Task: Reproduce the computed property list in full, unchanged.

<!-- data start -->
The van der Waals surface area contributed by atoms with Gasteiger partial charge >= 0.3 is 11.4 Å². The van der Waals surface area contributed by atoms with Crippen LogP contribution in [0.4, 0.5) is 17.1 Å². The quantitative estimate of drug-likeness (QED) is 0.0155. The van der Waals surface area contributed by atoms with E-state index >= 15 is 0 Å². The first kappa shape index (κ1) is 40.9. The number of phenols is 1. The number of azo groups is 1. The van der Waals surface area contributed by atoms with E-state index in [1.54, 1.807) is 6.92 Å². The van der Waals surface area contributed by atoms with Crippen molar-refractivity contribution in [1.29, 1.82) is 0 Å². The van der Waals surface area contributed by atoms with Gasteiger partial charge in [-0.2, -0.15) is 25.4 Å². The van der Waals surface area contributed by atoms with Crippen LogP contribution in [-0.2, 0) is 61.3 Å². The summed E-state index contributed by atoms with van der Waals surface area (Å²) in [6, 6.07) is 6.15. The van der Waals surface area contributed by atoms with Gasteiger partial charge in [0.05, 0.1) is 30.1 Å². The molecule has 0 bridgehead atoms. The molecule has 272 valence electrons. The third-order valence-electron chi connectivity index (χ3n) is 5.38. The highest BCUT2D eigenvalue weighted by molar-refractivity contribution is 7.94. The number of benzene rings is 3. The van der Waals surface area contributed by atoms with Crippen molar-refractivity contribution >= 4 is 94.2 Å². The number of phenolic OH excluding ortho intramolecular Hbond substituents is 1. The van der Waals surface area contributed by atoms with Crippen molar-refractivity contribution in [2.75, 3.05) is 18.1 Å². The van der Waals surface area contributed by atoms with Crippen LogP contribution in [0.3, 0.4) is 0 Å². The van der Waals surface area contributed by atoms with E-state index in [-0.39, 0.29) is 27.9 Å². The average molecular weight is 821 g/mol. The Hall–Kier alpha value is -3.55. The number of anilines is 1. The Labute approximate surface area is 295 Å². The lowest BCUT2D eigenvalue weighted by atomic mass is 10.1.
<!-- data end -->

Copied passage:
The van der Waals surface area contributed by atoms with Gasteiger partial charge >= 0.3 is 11.4 Å². The van der Waals surface area contributed by atoms with Crippen LogP contribution in [0.4, 0.5) is 17.1 Å². The quantitative estimate of drug-likeness (QED) is 0.0155. The van der Waals surface area contributed by atoms with E-state index >= 15 is 0 Å². The first kappa shape index (κ1) is 40.9. The number of phenols is 1. The number of azo groups is 1. The van der Waals surface area contributed by atoms with E-state index in [1.54, 1.807) is 6.92 Å². The van der Waals surface area contributed by atoms with Crippen molar-refractivity contribution in [1.29, 1.82) is 0 Å². The van der Waals surface area contributed by atoms with Gasteiger partial charge in [-0.2, -0.15) is 25.4 Å². The van der Waals surface area contributed by atoms with Crippen LogP contribution in [-0.2, 0) is 61.3 Å². The summed E-state index contributed by atoms with van der Waals surface area (Å²) in [6, 6.07) is 6.15. The van der Waals surface area contributed by atoms with Gasteiger partial charge in [0.05, 0.1) is 30.1 Å². The molecule has 0 bridgehead atoms. The molecule has 272 valence electrons. The third-order valence-electron chi connectivity index (χ3n) is 5.38. The highest BCUT2D eigenvalue weighted by molar-refractivity contribution is 7.94. The number of benzene rings is 3. The van der Waals surface area contributed by atoms with Crippen molar-refractivity contribution >= 4 is 94.2 Å². The number of phenolic OH excluding ortho intramolecular Hbond substituents is 1. The van der Waals surface area contributed by atoms with Crippen molar-refractivity contribution in [2.75, 3.05) is 18.1 Å². The van der Waals surface area contributed by atoms with Crippen LogP contribution in [0.3, 0.4) is 0 Å². The van der Waals surface area contributed by atoms with E-state index in [-0.39, 0.29) is 27.9 Å². The average molecular weight is 821 g/mol. The Hall–Kier alpha value is -3.55. The number of anilines is 1. The Labute approximate surface area is 295 Å². The lowest BCUT2D eigenvalue weighted by atomic mass is 10.1.